Evaluating Your Relationships and Cutting off the Dead Branches


Alyza LeBlanc

I was raised with the motto to treat others as you want to be treated. I smile, look people in the eye, genuinely listen and care about what is going on in the lives with whom I interact. While I will strive to treat others with kindness, consideration and respect, I am also learning to be conscious of depleting relationships.

I am not speaking of casual acquaintances; I am referring to the relationships that you invest time and energy in. Those people that you affectionately label a friend. Friendship can be defined as a relationship of mutual esteem and trust between two people characterized by a bond of reciprocated affection. Take note of the words “mutual” and “reciprocated” identifying the need for both parties to actively participate.

It is important that we take inventory from time to time of the relationships we are investing in and evaluate if they are adding value to your life. Keep in mind that life has ebbs and flows, there will always be seasons of more giving or receiving. Most importantly, does each party reflect genuine an interest and care for the other individual?

It is critical we identify relationships functioning in both directions. A houseplant requires water to flow throughout its system in order for it to remain green and continue growth. If that plant has a dead branch, it is recommended you cut it off so the plant can regenerate. After regeneration, the plant will develop new limbs. However, if that dead branch is not removed, all the nutrients flow toward it, trying to keep that one dead limb alive and thereby starving other branches. Suddenly the entire plant suffers and its health is in jeopardy.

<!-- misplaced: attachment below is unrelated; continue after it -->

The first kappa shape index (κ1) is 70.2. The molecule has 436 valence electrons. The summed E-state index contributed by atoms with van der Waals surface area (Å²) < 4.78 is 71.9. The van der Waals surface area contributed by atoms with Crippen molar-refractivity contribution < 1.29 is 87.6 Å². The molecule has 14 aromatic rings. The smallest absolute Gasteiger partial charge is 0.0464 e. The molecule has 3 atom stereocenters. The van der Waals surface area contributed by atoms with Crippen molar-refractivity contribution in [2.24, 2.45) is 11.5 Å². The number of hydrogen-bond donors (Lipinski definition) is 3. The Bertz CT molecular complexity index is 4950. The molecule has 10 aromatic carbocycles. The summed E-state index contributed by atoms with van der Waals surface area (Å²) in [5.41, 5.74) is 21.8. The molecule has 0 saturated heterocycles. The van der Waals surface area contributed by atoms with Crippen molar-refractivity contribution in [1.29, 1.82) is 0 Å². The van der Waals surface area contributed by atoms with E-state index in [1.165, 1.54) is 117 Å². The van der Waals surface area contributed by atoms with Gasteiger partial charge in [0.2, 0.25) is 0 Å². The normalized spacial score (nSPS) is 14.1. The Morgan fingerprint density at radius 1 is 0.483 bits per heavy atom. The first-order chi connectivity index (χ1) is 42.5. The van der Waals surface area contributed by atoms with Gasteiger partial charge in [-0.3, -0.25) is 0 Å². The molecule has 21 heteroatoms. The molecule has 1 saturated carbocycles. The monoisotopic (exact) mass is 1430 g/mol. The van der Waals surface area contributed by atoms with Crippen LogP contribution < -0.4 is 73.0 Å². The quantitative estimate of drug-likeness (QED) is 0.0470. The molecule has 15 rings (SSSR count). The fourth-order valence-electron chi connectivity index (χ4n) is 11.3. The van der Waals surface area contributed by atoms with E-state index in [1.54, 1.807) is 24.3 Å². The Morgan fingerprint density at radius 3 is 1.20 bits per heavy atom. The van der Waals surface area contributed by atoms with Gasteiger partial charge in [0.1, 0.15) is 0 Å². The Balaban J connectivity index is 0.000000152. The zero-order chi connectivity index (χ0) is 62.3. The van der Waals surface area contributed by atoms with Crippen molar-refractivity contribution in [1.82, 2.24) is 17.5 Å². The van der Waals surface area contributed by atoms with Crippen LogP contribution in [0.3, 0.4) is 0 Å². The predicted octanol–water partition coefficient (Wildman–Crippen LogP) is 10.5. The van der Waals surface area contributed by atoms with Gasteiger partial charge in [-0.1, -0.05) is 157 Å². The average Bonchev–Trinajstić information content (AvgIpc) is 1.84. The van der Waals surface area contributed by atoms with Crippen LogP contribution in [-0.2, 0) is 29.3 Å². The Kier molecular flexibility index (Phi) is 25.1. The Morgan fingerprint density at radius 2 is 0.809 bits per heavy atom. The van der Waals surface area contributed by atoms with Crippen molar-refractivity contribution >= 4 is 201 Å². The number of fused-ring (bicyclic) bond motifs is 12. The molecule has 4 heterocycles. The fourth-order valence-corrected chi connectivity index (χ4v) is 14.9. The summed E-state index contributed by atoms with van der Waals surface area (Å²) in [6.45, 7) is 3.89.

Take a snapshot of yourself in relationships and make certain you are not sucking all the nutrients from someone without feeding them back. Value the relationships that are truly reciprocal. Last take inventory of any associations that are no longer serving you. Perhaps you need to address some partnerships to see if they can be nurtured back to health with some extra care and communication. Last, cut off the dead branches that are prohibiting you from fully engaging in shared and mutually beneficial relationships. The whole of you will be healthier and you will grow new limbs.

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Lifestyle insights on work, parenting, and relationship balance from the perspective of a business professional and solo parent to an adopted teen.


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